For this shoot, the films production designer, Herman Zimmerman, found that "Even though I still had the next largest stage on the lot at my disposal, it wasn't quite big enough to do the courtroom I'd originally intended, so we had to scale it down somewhat." Ironically, that ended up working to the film's advantage, for the production was limited to 65 Klingon extras, but had to make it look like there were 3,000. Zimmerman explained, "The smaller set actually helped me convey the sense of a much larger audience; though we only had three rows of Klingons, we implied that there were many tiers above that, each containing another 50 Klingons. We were also helped by a matte painting, a downshot of the entire courtroom that augmented our real set and which will convince the audience that all of those Klingons were really there." (Charting the Undiscovered Country: The Making of Trek VI, p. 86)
"The Klingons seen in the most distant reaches of the gallery, as glimpsed in the first establishing shot of the scene, were a miniature set filled with two hundred Worf dolls. These 1/72 scale Worfs moved back and forth through the used of cams attached to motors run by the motion control system. Small Christmas lights suggested the lighted spears. They filmed the miniature set on its side in a smoke-filled room to get a murky Klingon atmosphere. They crew added live action elements of Kirk and McCoy imprisoned in a pillar of light and actors in Klingon attire in the uppermost tiers with the matte painting of Klingons in the gallery." (Trek: The Unauthorized Story of the Movies, p. 173)
In 2293, these three judges presided over the trial of Captain James Kirk and Doctor Leonard McCoy after they were accused of involvement in the assassination of Chancellor Gorkon.
The trio of judges consisted of an albino Klingon speaker and two other judges who, like the albino, wore hoods embroidered with Klingon lettering but, unlike most Klingons (including the speaker), were not bearded. Kirk and McCoy were found guilty, but the albino judge commuted the sentence to life imprisonment on Rura Penthe, in light of the circumstantial nature of the evidence and to foster amity in the peace talks. (Star Trek VI: The Undiscovered Country)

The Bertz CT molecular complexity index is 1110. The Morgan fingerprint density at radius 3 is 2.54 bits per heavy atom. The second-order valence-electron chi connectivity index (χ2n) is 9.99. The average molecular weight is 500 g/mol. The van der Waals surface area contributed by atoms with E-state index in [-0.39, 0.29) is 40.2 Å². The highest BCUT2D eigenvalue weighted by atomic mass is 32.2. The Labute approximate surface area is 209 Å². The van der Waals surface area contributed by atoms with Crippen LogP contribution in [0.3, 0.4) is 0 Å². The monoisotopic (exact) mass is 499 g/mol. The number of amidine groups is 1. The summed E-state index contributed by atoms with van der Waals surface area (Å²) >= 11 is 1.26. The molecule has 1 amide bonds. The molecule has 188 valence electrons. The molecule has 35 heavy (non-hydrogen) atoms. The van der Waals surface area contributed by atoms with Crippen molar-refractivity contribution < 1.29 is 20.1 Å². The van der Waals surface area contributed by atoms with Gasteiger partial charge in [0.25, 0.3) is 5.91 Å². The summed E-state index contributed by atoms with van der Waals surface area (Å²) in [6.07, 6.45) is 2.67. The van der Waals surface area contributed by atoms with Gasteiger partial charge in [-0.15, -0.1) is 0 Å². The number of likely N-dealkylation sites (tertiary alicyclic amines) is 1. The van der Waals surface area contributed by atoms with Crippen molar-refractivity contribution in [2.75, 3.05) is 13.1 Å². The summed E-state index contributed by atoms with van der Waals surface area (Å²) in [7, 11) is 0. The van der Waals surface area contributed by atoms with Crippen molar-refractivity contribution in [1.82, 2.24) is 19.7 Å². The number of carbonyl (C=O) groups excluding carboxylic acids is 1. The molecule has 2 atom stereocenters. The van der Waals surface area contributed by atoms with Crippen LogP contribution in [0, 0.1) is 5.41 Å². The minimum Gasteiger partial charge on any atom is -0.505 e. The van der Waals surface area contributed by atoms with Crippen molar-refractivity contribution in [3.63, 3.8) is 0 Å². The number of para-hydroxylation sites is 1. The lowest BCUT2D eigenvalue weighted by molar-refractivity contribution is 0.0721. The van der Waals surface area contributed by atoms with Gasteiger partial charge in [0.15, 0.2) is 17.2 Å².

The judge, listed in the end credits of Star Trek VI simply as "Klingon Judge", was played by actor Robert Easton. His makeup and facial hair was applied by Margaret Prentice. 
In filming the scene, cinematographer Hiro Narita described that the lighting of the scene was done just so because "the judge was an albino, so he had a very pale face and white hair that was almost hidden under a large black hooded cape. Nick wanted this white face only to become visible occasionally, so I aimed a little spotlight at him from above so you only see the judge's nose and forehead when he leans forward into the light. That was the kind of thing I really enjoyed on this film." (Charting the Undiscovered Country: The Making of Trek VI, p. 70)
L'Rell's mother was a member of the House of Mo'Kai. When her daughter came of age, she presented L'Rell with a knife and demanded she cut her own heart in half if she would not choose to belong to either the House of Mo'Kai or the House of T'Kuvma, due to the heavy feuds between the Klingon Houses during this time period. Instead, L'Rell chose to build a bridge between the houses. (DIS: "The Butcher's Knife Cares Not for the Lamb's Cry")